Argue The Opponent Into His Move
"If you don't answer, I kill your group."
"With this move, I think you can't even live anymore."
"I don't know, but I think that right now I have more territory."
At least one player at our club has the bad habit of arguing about an ongoing fight. I find it very disturbing, unless the game was set in an spirit of boasting right from the start.
I think that this is supposed to be a sign that the player is always anxious about the course of his games and the arguing is supposed to be a symptom of this, attempting to gain reassurance throughout the proceedings. In my years though I have seen much worse things! ~ian~
Confused: Even in a teaching game, it's better to discuss a move after it has been played, not before it.
SnotNose Recently I've found my play has improved by not listening too seriously to my opponent's thoughts about the game. Or, to be more precise, I take them in as additional evidence about his ambitions for and understanding of the board position but I do not believe them to be true just because he said them. For example, if my opponent says that his move "seems like sente." I think, "okay, he thinks it is Sente but that doesn't make it so." And I evaluate the board for myself. Just as often as not, I think my opponent's comments are wrong and I've avoided a lot of bad moves by not taking them so seriously.
In the end, I think commenting on the game can only hurt the commenter unless the listener is dumb enough to follow what the commenter says without thought. After all, are you likely to win a game if your opponent tells you how to play?
None of this applies to teaching games, though. If decided at the start that the game is for teaching or is an "open" game, where we are to discuss it as we go, then I am less suspicious of my opponent's agenda.
Karel? Personally, I often find it relaxing to speak with an opponent during a game. If it's between friends, there's no reason not to talk if both like that sort of atmosphere. In this sense, I often think that people take Go much too severely - being serious is about the game is one thing, but some people border on paranoia. Just because you're opponent's talking doesn't mean he's trying to lure you into some sort of tactical, psychological ploy that will win him the game. Maybe he just likes talking.
Also, there are situations in which speaking about the board position is entirely appropriate. I remember playing with a teacher of mine at school, who is about as strong as I am, and there were a few people who played a little who came to watch, but, our game being on a higher level than theirs, we'd both comment the situation in order to clear it up for them, like, "this move's here to reduce liberties" or "okay, this one's tempting, but I can't read far enough to see what would happen so I'll give in and play a more peaceful, softer move here." Both of us could see the situation pretty much equally well, so we weren't getting on each other's way in that, but it made it a far better experience for the people watching.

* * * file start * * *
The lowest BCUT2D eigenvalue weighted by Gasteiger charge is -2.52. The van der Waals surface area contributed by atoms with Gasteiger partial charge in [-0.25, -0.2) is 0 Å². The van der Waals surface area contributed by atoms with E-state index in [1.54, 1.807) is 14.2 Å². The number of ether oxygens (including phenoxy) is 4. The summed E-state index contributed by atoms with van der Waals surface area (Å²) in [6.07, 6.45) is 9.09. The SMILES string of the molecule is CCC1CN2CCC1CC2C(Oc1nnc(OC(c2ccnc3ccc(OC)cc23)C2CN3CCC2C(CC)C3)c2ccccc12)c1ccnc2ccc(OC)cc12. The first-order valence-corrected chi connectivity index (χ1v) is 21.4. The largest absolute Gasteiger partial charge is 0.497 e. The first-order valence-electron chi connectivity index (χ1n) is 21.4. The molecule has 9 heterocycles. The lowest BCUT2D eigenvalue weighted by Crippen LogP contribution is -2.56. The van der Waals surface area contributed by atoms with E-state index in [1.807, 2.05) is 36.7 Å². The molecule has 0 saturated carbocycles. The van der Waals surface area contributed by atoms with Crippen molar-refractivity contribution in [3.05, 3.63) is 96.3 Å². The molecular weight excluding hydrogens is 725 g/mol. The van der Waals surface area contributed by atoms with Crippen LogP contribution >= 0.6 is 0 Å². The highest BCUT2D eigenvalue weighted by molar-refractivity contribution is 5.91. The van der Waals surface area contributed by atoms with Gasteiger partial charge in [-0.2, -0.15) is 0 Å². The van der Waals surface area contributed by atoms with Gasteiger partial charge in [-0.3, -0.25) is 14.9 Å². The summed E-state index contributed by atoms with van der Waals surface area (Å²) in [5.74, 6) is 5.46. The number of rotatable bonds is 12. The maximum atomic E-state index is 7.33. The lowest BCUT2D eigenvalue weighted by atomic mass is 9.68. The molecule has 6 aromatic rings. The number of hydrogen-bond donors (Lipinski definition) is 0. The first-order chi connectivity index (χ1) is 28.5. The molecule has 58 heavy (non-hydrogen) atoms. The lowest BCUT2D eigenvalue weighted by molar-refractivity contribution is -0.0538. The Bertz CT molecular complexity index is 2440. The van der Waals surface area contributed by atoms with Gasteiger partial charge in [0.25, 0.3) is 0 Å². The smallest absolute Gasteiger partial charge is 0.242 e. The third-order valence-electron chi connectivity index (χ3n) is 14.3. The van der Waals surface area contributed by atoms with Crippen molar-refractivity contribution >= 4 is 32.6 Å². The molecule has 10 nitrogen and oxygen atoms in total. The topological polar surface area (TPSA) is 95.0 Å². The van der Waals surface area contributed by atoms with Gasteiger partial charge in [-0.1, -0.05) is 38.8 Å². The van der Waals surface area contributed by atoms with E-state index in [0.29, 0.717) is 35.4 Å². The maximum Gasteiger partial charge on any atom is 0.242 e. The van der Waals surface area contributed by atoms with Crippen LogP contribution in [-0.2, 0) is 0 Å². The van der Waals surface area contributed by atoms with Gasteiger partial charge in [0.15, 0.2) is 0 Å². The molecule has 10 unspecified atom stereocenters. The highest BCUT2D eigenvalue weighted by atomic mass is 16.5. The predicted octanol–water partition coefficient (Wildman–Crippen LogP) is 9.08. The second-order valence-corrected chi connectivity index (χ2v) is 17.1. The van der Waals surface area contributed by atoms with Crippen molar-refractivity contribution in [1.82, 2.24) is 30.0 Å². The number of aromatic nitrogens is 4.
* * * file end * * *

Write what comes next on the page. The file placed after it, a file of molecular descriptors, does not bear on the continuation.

I don't really care about the ppl watching, unless it's a demo or a teaching game... I like talking during the game if it's a freindly one. One thing though, I say "Oops" too often... :S Reuven
Helcio Alexandre I usually don't have problems with what my opponent is saying because I dont understand it at all, except for the "Soooookaa" word they often say (it means something like "Oh yes" or "Of course" and is usually said after I refute a move). Perhaps I should learn a bit more of Japanese in other to start having this kind of trouble :) BTW, I don't live in Japan, but I do play at the Brazilian branch of Nihon Kiin. Also, when I play against players of my level that do speak my language we make comments only after the game ended. Usually, a silence surrounds the board, while we play, as the air is filled with that tense atmosphere of rivals battling each other to the last point in the goban.
kevinwm: In the sports world they call this "psyching someone out". It's very aggressive, competitive behavior, and most people find it distasteful in pleasant social games. In tournaments, I would imagine they have rules about talking.
Personally, this doesn't bother me much, unless someone's rambling at me when I'm under time pressure. I tend to be one of those people who will make up my own mind rather than rely on others' judgement.